One+One Dallas Partners with DISD for National African American Family Involvement Day

NAAFID parents at schools

Ministry With grant helped St. Paul UMC and FUMC Dallas expand program to seven additional campuses in its second year 

Moms at schoolDallas ISD observed National African American Family Involvement Day (NAAFID) on February 12, a day aimed at fostering stronger connections between African American families, schools and the community. This annual event is an opportunity for educators, parents and community members to come together and empower families to take an active role in their children’s educational journey.

After being awarded a $7,500 Ministry With grant from the Center for Missional Outreach, the collective efforts of St. Paul UMC and First UMC Dallas enabled Dallas ISD to expand NAAFID from one to seven campuses in its second annual celebration. These United Methodist churches laid significant groundwork in supporting public education with One+One Dallas and deployed 16 volunteers to NAAFID events at four DISD campuses: Dunbar, Thompson and Rhodes Elementary Schools and Dade Middle School.

Rev. Angela Williams, who serves as associate pastor for both First UMC Dallas and St. Paul, recognized the importance of being a part of this endeavor. “This is our community and these are our kids,” Williams emphasized. “We’re called to be light in this world; to be the hands and feet in the world. This is what it looks like to be the body of Christ.”

For First UMC Dallas member and One+One Dallas coordinator Dana Friedel, the day was an inspiring opportunity for “ministry with” as the grant emphasizes. “The parents loved it. They are very knowledgeable about their kids and the schools. The parents care about the school. At One+One Dallas, we emphasize coming alongside. It’s been an honor and a blessing to be a part of this.”

Drummers outside AA MuseumRecognizing the vital role family involvement plays in a student’s success, the district organized a range of activities with the churches’ help. The day’s events included guided school tours, providing parents with insights into the campus environment and facilities. Participants also learned about the rich history of their students’ campus and engaged in classroom observations to gain a deeper understanding of the learning process.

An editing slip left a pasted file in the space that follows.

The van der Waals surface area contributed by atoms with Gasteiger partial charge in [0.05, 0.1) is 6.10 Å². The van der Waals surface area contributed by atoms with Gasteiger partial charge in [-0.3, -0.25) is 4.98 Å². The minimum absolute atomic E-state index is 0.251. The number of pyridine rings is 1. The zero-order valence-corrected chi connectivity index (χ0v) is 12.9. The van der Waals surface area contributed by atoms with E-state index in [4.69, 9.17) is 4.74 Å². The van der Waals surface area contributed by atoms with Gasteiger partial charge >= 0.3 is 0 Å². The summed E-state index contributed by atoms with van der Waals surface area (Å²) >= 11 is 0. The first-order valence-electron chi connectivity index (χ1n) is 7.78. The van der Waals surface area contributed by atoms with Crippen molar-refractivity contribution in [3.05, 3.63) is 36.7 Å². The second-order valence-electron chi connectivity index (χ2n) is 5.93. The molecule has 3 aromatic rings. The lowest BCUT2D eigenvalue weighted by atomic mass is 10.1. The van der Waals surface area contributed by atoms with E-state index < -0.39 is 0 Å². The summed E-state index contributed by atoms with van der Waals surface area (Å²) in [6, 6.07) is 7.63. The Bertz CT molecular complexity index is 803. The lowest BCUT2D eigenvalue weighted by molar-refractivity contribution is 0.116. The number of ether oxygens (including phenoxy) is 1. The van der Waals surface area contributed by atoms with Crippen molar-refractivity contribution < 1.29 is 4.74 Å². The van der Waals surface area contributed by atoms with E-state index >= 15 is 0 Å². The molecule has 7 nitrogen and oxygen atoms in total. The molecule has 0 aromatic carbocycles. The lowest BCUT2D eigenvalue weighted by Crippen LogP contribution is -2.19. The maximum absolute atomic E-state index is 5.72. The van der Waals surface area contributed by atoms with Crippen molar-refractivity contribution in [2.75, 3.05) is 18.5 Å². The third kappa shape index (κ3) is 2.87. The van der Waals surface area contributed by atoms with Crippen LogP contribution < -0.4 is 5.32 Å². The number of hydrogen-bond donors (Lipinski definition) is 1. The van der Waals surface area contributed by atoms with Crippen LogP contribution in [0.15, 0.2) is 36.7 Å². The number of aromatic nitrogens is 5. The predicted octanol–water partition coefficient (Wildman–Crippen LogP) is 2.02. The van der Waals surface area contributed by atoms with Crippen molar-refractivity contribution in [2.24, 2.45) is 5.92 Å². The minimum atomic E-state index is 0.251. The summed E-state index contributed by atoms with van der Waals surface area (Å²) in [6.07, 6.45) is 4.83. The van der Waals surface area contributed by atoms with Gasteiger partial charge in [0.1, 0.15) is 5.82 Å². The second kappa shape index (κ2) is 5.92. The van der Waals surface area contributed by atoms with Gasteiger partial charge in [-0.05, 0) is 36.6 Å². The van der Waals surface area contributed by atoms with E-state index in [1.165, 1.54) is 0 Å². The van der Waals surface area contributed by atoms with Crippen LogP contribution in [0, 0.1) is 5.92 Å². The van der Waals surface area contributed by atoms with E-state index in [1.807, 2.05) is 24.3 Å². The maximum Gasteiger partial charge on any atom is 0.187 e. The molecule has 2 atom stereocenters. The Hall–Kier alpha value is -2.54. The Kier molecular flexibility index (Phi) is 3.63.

Candace Sledge, director of partnerships and volunteer services at Dallas ISD, emphasized the significance of parental involvement, stating, “Research consistently shows students perform better academically when parents are involved and engaged in schools and their child’s learning experience.” 

One+One Dallas was gratified to be able to use their grant to support this important work. The leaders are now in conversation with members of the DISD Partnerships and Volunteer Services office about how they might support future efforts in the public schools. 

“We don’t want to go in and say, ‘This is what we have to give you,’ but rather to listen to what people really need so we’re not inundating the schools with things they don’t need,” Williams said. 

Angela WilliamsNAAFID was presented to them as a need the churches could make an immediate impact on, and the day did not disappoint. 

The celebration concluded with a reception held at the African American Museum of Dallas, where guests were treated to performances by students and parents. Guest speaker for the closing event was Rev. Dr. Starsky Wilson, executive director of the Children’s Defense Fund. He quipped, “I learned a long time ago, if you want to get something done, call Methodist women!”

If you have an idea for a Ministry With micro-grant that would align with the core values of doing ministry alongside your neighbors, learn more about the application process here

Published: Tuesday, March 5, 2024